Fitness trackers have become quite popular now that healthy lifestyle is all the rage. Famous fashion designer Ralph Lauren and OMsignal, a start-up in Motreal. teamed up to create a new type of fitness tracker – a T-shirt. Equipped with built-in sensors the shirt sends data to iPhone or iPad while also having moisture-wicking, anti-microbial qualities of sports clothing.
Fitness Tracking T-Shirt Debuts At U.S. Open
As opposed to conventional fitness tracking wristbands that only measure steps, calories, and sleep hours, the T-shirt can measure heart rate and heart rate variability, breathing rate and depth, steps, activity intensity, and calories burned thanks to a small tracking module that is fixed at the ribcage. The module collects and transfers the information to a smartphone device. The shirt is also created seamless for maximum comfort and compression element aids blood flow improving muscle recovery post-workout.
OMsignal describe the technology behind ‘connected clothing’ or Biometric Smartwear, as they call it, as ‘unique software controlled precision-engineered technology’, which makes us wonder about its precision, which is an issue with other fitness trackers that measure movements with their accelerometers, which react to speed or change of movement. Research from Iowa State University showed that some of such devices have an error rating of as much as 23.5% (Basis Band; The BodyMedia FIT wristband has the least error rating of 9.3% of all the tested models, which included Nike FuelBand SE with 13% rate).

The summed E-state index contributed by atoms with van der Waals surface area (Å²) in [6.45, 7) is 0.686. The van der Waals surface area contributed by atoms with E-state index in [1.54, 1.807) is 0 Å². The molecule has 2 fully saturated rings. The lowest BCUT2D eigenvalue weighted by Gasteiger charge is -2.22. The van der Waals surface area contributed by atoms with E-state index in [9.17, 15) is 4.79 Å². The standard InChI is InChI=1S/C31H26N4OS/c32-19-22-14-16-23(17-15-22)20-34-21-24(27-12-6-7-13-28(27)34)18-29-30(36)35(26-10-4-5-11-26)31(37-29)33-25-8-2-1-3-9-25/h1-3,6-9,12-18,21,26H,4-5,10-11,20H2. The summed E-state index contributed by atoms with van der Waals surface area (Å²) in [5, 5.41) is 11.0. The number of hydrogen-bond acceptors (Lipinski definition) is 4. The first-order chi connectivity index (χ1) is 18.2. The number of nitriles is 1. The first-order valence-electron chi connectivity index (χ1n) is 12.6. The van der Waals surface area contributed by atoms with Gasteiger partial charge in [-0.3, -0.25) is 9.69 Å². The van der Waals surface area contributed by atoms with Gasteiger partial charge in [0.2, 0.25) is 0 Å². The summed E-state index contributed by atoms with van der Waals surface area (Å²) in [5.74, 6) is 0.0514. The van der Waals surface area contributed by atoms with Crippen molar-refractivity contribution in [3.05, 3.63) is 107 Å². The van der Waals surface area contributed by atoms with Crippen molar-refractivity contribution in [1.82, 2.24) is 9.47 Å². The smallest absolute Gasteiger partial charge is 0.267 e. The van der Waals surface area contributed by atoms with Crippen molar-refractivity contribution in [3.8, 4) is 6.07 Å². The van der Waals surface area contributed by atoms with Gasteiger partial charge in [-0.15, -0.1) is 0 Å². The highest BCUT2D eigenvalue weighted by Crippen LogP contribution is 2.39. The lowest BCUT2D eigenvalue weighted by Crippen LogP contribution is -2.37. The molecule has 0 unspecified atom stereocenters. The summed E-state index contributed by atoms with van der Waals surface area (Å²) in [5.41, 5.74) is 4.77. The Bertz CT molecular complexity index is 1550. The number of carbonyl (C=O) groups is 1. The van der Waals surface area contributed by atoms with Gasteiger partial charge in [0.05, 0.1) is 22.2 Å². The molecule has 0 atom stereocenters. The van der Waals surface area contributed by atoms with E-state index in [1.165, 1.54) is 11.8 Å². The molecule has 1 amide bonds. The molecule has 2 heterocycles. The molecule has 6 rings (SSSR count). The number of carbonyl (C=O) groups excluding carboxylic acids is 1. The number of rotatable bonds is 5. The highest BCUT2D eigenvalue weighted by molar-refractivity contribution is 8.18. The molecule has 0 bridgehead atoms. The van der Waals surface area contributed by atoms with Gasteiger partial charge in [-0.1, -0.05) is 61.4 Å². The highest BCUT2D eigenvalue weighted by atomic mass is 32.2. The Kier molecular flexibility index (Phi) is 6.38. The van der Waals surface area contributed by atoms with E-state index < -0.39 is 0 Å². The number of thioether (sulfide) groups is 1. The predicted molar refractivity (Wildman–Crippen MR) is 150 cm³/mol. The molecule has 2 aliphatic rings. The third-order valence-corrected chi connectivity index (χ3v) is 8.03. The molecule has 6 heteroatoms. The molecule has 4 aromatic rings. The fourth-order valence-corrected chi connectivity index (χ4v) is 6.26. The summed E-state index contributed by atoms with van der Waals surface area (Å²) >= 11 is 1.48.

The T-shirts too rely on accelerometer and a gyroscope, which measures orientation and position of a body, but it’s definitely the sensors that measure breathing that make the shirt stand out as it can give a more definite picture ona an activity intensity.
A machine-washable shirt already comes in sleeveless and short-sleeved options. A tracking module can be removed when washing the shirt or clipped to another biometric T-shirt. The
The creators heavily emphasize the fact that their fitness tracker is not a wristband but a wearable piece of technology. Apparel is an integral part of our lives, according to David Lauren, Ralph Lauren executive vice president for advertising, marketing and corporate communications. It’s easier to forget to wear a wristband, argues OMsignal. We are interested to see where this new bometric smartwear takes the fitness tracker business, which earned $1.4 billion last year and is estimated to grow by $19 billion by 2018.